Wednesday, June 17, 2009

Chivalry, Part 2: Invisible

father 4 Pictures, Images and Photos
Well, today as we were driving to Springfield once again, I was able to read the chapter for us both. As soon as I started reading it, it drew us both in. Dan offered feedback, and I'll share in a bit. The chapter was about dads who are invisible to their sons; in other words, they mean to do great things with their sons, and they love their sons dearly, but their actions tell a different story. They may desire to spend much quality time with their sons, but they're really not there for them in the way that they should be. Work may take them away, or even something as disastrous as alcohol can take them away and put a distance between. The author, Robert Lewis, tells the story of his own father and how his father's alcoholism affected every facet of the family, including himself and his two brothers. Even the mother was affected deeply by a long, tumultuous marriage. Lewis shared that because of their father never really talking with them, sharing with them, teaching them, it affected who they grew up to be. One brother lost all sense of identity and even his masculinity and turned to homosexuality, later dying of AIDS.

As I read to Dan, he talked about how it's true that the father's "absence" can sear the consciousness of his sons. If the father is not teaching them about what a man is, what a man should be taking care of or doing, or even just spending quality time with his sons, his sons are going to grow up to be very confused individuals when it comes to life; it can even affect their own families later on and how their sons grow up.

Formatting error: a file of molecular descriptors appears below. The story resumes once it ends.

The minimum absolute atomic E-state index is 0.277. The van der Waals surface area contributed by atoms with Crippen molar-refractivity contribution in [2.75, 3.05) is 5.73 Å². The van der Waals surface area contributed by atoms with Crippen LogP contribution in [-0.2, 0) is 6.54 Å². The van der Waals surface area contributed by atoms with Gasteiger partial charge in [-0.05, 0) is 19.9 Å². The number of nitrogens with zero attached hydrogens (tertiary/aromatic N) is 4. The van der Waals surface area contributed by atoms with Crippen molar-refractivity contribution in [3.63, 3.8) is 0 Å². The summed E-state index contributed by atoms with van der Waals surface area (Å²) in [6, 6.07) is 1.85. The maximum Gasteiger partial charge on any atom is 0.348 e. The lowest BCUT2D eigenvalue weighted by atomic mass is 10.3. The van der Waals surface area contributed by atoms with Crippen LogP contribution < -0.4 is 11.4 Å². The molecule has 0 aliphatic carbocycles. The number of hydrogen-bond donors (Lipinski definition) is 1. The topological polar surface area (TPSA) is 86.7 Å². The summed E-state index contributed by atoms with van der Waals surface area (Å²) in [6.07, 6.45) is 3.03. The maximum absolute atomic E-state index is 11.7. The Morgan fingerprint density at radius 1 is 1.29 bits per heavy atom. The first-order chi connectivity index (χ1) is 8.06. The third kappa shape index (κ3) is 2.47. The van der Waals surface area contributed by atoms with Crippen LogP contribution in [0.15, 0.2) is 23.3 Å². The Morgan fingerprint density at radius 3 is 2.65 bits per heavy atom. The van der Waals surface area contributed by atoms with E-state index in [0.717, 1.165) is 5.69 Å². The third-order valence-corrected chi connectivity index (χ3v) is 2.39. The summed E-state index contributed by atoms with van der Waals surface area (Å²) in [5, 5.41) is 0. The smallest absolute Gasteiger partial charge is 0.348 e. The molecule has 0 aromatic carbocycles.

In the latter part of the chapter, Lewis tells of how his father came to know the Lord, finally, after a drunken, domestic accident nearly killed his mother and even his father.

As a mother, this chapter even spoke to me. Our sons need their fathers, it's very true. They need fathers who will bring them up for God's glory. But they also need mothers who take the time to really spend with them, to get down at their level and talk with them, notice the word with, not to. They need a mom who is not afraid to get her hands dirty, who will play cars with them, who will dress up in a Star Wars storm trooper costume with them and play with pretend light sabers. They need a mom who will pray with them, even over what may seem like the smallest things.

I'll leave you with a quote from the book:
Invisible Dads are toxic to their sons. I know because I have counseled many of them. Invisible Dads are busy, rushed, and full of good intentions. Their stories and circumstances vary widely, but the crippling impact of their lives upon their sons is the same: a disfigured masculinity with disastrous results.....
Every son deserves a dad who fills his life with love, affirmation, and blessing. Every son needs from his father vision, direction, and solid answers to questions such as: What is a man? What are a man's responsibilities? What does a man believe? How does a man behave? What should a man try to achieve?
(Raising a Modern-Day Knight by Robert Lewis, pg. 30)

More to come next week....I'd love to hear your thoughts on this!


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